Wednesday

1.  A Washington tweeter put this one up:

Our D.C. office building got a security robot. It drowned itself. We were promised flying cars, instead we got suicidal robots.

2.  Is this Hillsborough all over again?

http://www.bbc.co.uk/news/business-40635299

3.  Sod off, Khan.  Prepare to be deported.

4.  More wodge bunging:

http://www.bbc.co.uk/news/uk-40628918

5.  Nice piece on the lad hisself [sic], from a US point of view:

http://www.nationalreview.com/article/449537/jacob-rees-mogg-tory-backbencher-bright-political-future

[H/T Chuckles and haiku]

Standing lug [2]

It’s only once you start using something or building it in that you more fully see the advantages/disadvantages.

The disadvantages of the lug are known – the luff [sail’s leading edge] hard to keep taut, the flapping in gale force – but there are ways around that.

For a start, the sail would be reefed in a storm. The trick is to have small areas anyway, as in five sails the same area.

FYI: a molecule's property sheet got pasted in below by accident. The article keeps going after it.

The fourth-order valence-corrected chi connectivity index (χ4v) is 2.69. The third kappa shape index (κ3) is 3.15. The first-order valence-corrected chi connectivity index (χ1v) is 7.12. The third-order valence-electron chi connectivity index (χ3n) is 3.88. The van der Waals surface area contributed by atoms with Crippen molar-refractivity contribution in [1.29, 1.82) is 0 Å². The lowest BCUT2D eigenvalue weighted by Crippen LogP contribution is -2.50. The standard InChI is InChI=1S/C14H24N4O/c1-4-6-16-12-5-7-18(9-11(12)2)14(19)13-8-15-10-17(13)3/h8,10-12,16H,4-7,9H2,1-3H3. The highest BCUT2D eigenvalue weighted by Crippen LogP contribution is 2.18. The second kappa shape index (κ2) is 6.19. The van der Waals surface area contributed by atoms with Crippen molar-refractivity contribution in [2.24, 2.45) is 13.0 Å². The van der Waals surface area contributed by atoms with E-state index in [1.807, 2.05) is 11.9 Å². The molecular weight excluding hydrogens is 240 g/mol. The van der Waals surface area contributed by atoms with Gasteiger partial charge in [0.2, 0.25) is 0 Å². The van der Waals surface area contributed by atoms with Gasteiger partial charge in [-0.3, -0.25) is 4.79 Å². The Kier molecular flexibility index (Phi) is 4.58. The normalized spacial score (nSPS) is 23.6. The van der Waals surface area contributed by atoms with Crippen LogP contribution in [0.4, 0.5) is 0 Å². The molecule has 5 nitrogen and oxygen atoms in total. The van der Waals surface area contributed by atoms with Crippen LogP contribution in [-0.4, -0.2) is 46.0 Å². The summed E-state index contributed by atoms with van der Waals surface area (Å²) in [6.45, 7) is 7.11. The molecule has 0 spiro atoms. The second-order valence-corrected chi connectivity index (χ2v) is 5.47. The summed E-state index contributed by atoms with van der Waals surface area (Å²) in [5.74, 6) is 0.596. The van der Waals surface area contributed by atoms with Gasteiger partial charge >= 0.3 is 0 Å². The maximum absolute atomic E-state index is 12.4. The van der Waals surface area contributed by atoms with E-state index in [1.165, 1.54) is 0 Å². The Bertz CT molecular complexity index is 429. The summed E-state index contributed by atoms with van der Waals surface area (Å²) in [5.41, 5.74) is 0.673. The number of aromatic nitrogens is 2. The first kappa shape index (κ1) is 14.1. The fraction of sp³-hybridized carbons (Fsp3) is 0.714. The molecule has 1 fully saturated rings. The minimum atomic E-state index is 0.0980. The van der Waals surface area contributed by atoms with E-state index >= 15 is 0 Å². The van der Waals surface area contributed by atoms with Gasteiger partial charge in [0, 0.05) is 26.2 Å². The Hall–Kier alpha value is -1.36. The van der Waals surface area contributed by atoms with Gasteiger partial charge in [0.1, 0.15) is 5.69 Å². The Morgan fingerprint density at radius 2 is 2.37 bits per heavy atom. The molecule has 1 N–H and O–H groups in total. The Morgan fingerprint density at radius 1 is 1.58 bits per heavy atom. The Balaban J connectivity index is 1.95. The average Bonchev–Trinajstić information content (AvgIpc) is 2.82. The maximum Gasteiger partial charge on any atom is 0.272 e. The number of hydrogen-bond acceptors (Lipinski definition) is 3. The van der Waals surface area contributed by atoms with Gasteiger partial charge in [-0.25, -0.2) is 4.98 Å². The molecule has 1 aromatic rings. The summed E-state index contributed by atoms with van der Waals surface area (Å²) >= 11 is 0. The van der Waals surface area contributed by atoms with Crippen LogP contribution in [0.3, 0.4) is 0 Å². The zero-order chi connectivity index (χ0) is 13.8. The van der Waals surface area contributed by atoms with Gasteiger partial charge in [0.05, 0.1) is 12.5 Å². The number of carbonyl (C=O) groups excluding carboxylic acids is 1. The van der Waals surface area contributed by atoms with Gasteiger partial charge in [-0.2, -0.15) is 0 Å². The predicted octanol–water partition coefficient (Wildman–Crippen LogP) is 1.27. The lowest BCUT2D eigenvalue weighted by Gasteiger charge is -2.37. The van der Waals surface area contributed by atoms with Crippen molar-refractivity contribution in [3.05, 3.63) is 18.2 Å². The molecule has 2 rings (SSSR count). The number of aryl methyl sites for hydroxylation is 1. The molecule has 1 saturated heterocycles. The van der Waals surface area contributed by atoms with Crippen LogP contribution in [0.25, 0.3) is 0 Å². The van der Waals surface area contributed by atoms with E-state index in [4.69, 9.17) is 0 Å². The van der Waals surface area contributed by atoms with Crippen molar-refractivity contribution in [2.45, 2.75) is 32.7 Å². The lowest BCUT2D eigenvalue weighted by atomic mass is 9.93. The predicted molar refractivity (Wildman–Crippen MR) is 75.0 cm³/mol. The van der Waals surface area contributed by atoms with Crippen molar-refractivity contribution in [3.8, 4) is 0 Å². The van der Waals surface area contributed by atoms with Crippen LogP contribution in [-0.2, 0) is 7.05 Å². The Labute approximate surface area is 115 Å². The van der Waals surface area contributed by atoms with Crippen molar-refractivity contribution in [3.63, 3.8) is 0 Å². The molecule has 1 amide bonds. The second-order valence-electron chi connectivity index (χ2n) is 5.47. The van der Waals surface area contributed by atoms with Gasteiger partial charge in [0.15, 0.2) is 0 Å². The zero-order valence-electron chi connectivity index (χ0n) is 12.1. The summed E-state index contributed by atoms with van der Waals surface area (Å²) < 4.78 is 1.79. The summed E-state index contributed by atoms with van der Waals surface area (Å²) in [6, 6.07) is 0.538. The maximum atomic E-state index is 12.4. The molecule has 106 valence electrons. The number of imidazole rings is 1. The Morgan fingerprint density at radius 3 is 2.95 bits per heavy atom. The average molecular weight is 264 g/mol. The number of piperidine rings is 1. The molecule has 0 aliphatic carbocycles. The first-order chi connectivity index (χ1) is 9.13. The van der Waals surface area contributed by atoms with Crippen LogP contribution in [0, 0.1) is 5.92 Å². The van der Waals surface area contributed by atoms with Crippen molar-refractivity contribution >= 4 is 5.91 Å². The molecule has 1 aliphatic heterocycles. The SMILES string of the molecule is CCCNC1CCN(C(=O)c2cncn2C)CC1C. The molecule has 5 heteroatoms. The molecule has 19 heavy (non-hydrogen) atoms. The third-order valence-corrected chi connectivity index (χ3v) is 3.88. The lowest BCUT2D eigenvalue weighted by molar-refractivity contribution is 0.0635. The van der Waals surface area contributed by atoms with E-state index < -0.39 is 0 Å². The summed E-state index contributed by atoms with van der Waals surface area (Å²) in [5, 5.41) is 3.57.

Something I noticed this boat above had was the mast raked back [angled back], not vertical.  How brilliant and here’s why.

Speaking with the ‘refugees’

The interest in this one is that the author is someone very pro-“refugee” who is now waking up:

I’ve Worked with Refugees for Decades. Europe’s Afghan Crime Wave Is Mind-Boggling.

This is not an article that has been fun for me to write. I have worked on issues related to refugees for much of my professional life, from the Pakistani camps during the Soviet occupation of Afghanistan to Yemen, Sudan, Thailand, Ethiopia, Djibouti, Lebanon, Bosnia, Nicaragua and Iraq, and have deep sympathy for their plight. But nowhere had I encountered a phenomenon like this one.

In 2014, when waves of refugees began flooding into western Europe, citizens and officials alike responded with generosity and openness. Exhausted refugees spilled out of trains and buses to be met by crowds bearing gifts of clothing and food, and holding up placards that read “Welcome Refugees.”